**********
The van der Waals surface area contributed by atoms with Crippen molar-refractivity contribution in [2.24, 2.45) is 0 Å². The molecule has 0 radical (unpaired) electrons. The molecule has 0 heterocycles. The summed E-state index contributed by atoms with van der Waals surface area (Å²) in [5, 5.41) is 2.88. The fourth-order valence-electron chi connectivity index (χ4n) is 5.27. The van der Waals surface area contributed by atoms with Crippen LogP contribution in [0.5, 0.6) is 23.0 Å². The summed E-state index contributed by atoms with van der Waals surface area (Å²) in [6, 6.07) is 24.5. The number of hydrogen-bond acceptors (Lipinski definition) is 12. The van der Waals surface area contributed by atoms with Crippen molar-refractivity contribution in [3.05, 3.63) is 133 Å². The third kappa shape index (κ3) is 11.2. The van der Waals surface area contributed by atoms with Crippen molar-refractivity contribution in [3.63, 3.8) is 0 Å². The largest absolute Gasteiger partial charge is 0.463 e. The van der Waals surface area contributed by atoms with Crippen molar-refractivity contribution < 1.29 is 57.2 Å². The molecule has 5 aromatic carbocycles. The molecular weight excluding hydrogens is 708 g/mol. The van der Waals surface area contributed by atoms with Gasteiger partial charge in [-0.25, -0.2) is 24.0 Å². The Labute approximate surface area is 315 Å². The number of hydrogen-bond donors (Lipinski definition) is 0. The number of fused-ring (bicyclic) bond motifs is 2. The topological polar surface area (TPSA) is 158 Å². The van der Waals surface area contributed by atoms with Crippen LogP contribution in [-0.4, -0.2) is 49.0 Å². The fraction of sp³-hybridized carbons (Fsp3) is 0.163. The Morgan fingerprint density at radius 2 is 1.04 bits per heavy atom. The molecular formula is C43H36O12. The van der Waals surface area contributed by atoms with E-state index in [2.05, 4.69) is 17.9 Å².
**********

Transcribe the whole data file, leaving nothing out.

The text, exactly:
The van der Waals surface area contributed by atoms with Crippen molar-refractivity contribution in [2.24, 2.45) is 0 Å². The molecule has 0 radical (unpaired) electrons. The molecule has 0 heterocycles. The summed E-state index contributed by atoms with van der Waals surface area (Å²) in [5, 5.41) is 2.88. The fourth-order valence-electron chi connectivity index (χ4n) is 5.27. The van der Waals surface area contributed by atoms with Crippen LogP contribution in [0.5, 0.6) is 23.0 Å². The summed E-state index contributed by atoms with van der Waals surface area (Å²) in [6, 6.07) is 24.5. The number of hydrogen-bond acceptors (Lipinski definition) is 12. The van der Waals surface area contributed by atoms with Crippen molar-refractivity contribution in [3.05, 3.63) is 133 Å². The third kappa shape index (κ3) is 11.2. The van der Waals surface area contributed by atoms with Crippen molar-refractivity contribution in [3.63, 3.8) is 0 Å². The largest absolute Gasteiger partial charge is 0.463 e. The van der Waals surface area contributed by atoms with Crippen molar-refractivity contribution < 1.29 is 57.2 Å². The molecule has 5 aromatic carbocycles. The molecular weight excluding hydrogens is 708 g/mol. The van der Waals surface area contributed by atoms with Gasteiger partial charge in [-0.25, -0.2) is 24.0 Å². The Labute approximate surface area is 315 Å². The number of hydrogen-bond donors (Lipinski definition) is 0. The number of fused-ring (bicyclic) bond motifs is 2. The topological polar surface area (TPSA) is 158 Å². The van der Waals surface area contributed by atoms with Crippen LogP contribution in [-0.4, -0.2) is 49.0 Å². The fraction of sp³-hybridized carbons (Fsp3) is 0.163. The Morgan fingerprint density at radius 2 is 1.04 bits per heavy atom. The molecular formula is C43H36O12. The van der Waals surface area contributed by atoms with E-state index in [2.05, 4.69) is 17.9 Å².